“Skills are important and the Partnership for 21st Century Skills (P21) has identified skills that all children need such as critical thinking, creativity, and problem-solving. But P21’s approach to teaching those skills marginalizes knowledge and therefore will deny students the liberal education they need. Cognitive science teaches us that skills and knowledge are interdependent and that possessing a base of knowledge is necessary to the acquisition not only of more knowledge, but also of skills. Skills can neither be taught nor applied effectively without prior knowledge of a wide array of subjects”. Finding common ground is about looking at both sides to an argument, and Tim agreed to answer questions about how P21 works with schools and also agreed to answer questions about the position paper.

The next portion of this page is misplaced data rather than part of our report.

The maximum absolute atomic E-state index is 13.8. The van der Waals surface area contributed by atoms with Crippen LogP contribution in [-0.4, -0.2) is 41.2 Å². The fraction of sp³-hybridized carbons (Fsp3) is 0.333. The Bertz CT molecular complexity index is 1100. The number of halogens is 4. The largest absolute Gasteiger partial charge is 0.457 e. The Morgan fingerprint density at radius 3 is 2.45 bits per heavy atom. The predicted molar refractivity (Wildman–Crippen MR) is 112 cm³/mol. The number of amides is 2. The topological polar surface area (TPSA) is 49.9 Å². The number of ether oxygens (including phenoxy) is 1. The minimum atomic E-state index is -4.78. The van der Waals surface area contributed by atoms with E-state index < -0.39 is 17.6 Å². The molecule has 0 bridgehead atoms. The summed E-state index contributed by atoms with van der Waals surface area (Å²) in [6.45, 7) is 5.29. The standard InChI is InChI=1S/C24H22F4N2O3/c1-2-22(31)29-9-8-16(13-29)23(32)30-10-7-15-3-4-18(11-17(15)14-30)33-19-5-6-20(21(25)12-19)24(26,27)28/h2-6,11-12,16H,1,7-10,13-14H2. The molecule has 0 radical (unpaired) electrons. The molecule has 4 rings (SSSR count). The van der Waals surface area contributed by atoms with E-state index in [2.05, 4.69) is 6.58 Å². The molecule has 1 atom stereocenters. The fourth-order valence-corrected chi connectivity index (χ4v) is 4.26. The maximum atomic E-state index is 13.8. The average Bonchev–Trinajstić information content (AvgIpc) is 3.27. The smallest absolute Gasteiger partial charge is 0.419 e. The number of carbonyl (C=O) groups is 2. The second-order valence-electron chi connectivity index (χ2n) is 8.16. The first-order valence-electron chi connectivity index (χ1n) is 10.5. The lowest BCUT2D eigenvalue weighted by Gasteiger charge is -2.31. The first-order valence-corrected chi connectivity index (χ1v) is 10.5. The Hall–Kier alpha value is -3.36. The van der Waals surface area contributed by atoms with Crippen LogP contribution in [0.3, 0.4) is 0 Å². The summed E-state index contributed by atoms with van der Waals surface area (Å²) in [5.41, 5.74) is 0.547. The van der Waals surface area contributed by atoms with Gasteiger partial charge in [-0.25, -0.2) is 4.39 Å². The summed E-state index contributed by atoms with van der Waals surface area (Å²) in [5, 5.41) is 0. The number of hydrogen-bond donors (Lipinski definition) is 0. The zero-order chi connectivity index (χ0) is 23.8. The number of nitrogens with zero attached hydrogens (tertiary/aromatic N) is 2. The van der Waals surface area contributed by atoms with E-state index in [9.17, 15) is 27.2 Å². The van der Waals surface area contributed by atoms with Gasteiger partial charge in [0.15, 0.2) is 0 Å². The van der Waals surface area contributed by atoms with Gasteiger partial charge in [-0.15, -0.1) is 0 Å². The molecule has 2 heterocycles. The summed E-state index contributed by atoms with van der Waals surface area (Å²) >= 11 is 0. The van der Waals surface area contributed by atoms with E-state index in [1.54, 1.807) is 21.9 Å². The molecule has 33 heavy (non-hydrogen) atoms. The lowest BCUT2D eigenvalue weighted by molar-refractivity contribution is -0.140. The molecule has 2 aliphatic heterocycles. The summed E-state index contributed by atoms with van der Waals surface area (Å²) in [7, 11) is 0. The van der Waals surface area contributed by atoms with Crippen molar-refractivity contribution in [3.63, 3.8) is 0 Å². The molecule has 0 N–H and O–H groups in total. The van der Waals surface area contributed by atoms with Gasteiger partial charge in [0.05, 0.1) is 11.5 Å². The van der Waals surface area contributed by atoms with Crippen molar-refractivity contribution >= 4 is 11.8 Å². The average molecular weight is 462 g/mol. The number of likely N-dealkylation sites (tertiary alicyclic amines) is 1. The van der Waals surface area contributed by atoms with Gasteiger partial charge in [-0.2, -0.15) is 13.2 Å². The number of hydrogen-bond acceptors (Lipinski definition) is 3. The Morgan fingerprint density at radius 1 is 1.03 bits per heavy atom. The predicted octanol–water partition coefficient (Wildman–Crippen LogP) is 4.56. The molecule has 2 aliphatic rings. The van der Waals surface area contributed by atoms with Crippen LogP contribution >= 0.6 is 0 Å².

Interview with Tim Magner
Mr. Magner has had many jobs in the field of education. He taught technology in some high schools both in the U.S. and abroad, was the director of technology for a school district and then served as the Director for the Office of Educational Technology for the U.S. Department of Education.
PD: How does the Partnership for 21st Century Skills work with schools?
TM: We primarily work with federal and state policy makers. Our role with schools is to provide them with tools and resources to help provide the context for conversations that we think are important for communities to have. A lot of the work we have done is to provide the Framework for 21st Century Learning. One of our resources is called MILE Guide, which is a tool that schools and communities can use to see where they are with a 21st century education.